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Cyberbullying Becoming a Growing Problem

Cyberbullying Becoming a Growing Problem



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Coco Warner Reporting Cyberbullying is a problem that wasn't even on the radar a few years ago. But now, it's the focus of Utah's First Lady.

In year's past, schools like Taylorsville High only had to deal with passed notes in class. But now, communication happens via cell phones and the Internet, which can be difficult to control -- so difficult, that many students are being harassed, hurt and disparaged with this technology, or cyberbullying.

Utah's First Lady Mary Kaye Huntsman launched her Power in You program two years ago. Back then she wasn't aware of cyberbullying; few people were. But now it's a major problem.

Mary Kaye Huntsman, Utah's first lady: "One of the surprising things is only 15 percent of parents know that this is a problem. They just did a study in Parade Magazine that showed nine out of 10 middle school students had been hurt online. That's huge."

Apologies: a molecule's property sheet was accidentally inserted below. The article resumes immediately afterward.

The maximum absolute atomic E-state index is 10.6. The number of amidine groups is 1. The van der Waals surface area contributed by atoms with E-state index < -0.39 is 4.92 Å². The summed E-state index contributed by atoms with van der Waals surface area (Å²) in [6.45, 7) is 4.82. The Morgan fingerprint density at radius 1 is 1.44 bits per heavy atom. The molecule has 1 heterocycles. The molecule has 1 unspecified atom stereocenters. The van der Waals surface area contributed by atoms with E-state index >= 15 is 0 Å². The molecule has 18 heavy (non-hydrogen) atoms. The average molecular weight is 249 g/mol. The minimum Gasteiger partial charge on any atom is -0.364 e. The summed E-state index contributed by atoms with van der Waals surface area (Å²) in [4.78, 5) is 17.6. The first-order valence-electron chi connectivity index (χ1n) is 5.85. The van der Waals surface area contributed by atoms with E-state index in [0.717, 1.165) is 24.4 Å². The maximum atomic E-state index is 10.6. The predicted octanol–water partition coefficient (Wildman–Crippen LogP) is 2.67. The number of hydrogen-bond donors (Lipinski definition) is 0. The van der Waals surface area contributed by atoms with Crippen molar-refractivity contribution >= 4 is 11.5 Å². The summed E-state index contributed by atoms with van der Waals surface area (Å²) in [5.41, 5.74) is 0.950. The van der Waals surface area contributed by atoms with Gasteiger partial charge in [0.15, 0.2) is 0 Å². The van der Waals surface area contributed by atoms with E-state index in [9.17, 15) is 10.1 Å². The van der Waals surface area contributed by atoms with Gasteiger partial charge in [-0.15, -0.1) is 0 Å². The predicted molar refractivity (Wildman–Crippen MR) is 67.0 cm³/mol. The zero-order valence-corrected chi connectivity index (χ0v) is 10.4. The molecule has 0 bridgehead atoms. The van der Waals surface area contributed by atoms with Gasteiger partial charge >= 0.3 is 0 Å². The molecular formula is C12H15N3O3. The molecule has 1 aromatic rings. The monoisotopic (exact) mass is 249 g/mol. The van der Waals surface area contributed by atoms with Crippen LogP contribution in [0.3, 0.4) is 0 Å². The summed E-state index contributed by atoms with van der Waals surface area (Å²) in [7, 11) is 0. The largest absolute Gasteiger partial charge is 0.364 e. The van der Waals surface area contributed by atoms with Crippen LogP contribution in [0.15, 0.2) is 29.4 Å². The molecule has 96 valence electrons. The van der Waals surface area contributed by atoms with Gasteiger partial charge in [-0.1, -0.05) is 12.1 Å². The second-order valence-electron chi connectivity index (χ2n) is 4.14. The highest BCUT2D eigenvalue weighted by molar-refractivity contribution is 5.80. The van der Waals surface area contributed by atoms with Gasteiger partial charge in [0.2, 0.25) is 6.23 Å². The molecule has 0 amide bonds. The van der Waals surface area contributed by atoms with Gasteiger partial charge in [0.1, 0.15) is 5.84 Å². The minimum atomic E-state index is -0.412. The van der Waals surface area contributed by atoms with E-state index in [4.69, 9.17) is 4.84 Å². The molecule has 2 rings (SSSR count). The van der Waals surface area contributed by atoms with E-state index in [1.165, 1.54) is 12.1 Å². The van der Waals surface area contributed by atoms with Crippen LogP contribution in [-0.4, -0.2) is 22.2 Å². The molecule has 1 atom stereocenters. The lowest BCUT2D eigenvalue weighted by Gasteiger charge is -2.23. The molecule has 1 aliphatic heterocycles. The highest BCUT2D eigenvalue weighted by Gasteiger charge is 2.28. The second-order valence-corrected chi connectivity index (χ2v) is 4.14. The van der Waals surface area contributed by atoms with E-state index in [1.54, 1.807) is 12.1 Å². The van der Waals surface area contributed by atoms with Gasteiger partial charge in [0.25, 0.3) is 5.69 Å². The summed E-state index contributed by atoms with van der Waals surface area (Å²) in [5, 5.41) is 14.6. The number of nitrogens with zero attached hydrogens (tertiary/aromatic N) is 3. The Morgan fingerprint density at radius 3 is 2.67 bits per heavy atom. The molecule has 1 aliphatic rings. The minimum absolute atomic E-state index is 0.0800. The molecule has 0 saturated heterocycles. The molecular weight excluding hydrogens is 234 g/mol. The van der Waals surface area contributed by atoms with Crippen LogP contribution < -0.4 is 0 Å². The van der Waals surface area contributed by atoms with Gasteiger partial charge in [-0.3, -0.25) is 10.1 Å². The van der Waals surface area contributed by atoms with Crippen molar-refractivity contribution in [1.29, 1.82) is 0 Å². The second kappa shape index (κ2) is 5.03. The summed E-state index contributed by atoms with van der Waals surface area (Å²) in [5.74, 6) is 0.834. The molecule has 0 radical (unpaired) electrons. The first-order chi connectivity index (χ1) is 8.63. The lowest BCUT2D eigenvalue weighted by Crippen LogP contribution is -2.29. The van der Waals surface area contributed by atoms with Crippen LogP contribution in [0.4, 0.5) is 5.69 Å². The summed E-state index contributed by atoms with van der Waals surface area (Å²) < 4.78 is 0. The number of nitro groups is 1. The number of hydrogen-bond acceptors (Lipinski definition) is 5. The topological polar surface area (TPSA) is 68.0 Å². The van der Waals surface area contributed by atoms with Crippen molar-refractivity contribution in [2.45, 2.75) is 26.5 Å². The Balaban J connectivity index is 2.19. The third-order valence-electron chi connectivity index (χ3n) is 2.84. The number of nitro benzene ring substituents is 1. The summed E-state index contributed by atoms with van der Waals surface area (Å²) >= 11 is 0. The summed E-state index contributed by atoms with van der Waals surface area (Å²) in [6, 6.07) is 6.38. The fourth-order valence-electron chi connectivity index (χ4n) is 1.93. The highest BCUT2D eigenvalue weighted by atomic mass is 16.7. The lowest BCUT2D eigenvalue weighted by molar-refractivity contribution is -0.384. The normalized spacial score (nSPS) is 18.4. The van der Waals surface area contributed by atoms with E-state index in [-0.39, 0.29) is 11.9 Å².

Lisa Read, Cyberbullied teen: "I don't wanna hear those things in the middle of the night when I'm trying to sleep, and it's just the things that are really suggestive that didn't make me feel good. So that's when I talked to someone else about it."

Taylorsville High School senior Lisa Read was harassed by an anonymous caller for about a month. Her family considered involving police before the calls eventually stopped. But law enforcement wants the public to know it will get involved if the situation warrants it. And the public can find out more information about cyberbullying, what it is and what you can do to stop it through the Power in You Program. For more about the Power in You Program, click on the link to the right.

Again, this is becoming such a huge problem because people can do it anonymously. Law enforcement will be looking into this form of harassment as well.

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